One Rock From Mars Is Different From Other Martian Meteorites

LOS ANGELES (January 3, 2013)--A 2-billion-year-old rock from Mars that landed on Earth is quite different from other Martian meteorites, scientists say.

The rock is older than most and contains more water and it’s also similar to volcanic rocks examined by the NASA rovers Spirit and Opportunity on the Martian surface, they say.

About 65 Martian meteorites have been recovered on Earth, mostly in Antarctica or the Sahara Desert.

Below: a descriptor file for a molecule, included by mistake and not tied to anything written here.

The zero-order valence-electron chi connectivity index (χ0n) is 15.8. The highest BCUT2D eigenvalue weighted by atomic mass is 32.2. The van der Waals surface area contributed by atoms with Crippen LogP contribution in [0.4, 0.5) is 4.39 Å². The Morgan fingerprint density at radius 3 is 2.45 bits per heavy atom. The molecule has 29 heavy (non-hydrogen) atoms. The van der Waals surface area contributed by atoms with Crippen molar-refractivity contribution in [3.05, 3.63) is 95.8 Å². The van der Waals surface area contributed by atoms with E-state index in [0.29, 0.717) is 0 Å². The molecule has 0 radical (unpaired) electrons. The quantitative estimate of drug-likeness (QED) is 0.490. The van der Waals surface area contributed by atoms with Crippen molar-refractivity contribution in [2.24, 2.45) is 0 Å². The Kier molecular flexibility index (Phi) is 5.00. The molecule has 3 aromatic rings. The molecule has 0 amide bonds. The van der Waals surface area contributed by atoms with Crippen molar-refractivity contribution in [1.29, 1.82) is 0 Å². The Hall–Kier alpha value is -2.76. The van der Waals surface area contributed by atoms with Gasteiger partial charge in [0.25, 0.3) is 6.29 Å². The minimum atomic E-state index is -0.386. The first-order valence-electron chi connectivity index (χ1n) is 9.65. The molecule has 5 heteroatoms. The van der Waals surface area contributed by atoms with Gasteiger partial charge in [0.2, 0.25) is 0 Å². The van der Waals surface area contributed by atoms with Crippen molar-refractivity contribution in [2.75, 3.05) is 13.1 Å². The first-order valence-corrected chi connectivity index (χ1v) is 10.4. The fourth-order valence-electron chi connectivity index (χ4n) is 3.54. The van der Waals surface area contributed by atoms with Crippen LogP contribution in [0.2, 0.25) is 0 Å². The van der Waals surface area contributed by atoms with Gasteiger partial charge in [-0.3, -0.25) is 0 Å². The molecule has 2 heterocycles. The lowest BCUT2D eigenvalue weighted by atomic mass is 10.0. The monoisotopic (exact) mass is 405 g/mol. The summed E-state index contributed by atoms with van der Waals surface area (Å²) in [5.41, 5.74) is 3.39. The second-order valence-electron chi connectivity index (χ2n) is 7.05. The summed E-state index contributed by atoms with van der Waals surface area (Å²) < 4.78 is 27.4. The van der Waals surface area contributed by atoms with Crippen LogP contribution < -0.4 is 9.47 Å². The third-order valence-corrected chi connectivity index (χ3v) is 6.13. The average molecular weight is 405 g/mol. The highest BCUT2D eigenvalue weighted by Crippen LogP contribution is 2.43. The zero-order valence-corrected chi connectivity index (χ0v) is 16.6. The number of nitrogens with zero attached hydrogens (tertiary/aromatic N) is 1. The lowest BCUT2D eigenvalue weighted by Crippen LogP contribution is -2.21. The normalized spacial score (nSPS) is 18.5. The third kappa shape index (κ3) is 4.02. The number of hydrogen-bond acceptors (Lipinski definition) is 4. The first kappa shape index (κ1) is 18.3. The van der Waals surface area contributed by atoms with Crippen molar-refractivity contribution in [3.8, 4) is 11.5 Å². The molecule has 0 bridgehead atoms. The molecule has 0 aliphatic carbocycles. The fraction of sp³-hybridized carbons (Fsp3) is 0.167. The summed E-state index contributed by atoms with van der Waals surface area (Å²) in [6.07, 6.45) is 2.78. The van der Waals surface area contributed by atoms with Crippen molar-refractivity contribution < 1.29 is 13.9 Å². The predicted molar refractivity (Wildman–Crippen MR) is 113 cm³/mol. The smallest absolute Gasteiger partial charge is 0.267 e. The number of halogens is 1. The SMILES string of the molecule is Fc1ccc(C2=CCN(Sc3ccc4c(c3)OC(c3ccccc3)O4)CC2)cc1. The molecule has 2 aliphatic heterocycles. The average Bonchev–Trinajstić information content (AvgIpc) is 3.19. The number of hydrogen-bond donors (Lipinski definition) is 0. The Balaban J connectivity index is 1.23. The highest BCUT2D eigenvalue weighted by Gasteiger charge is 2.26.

The oldest dates back 4.5 billion years while the rest are 1.3 billion years old or younger.

The recently tested 2-billion-year-old rock is about the size of a baseball.

An American who bought it from a meteorite dealer last year donated it to the University of New Mexico.

Researchers performed tests to confirm its age and origin.

The findings were published online Thursday in the journal Science.


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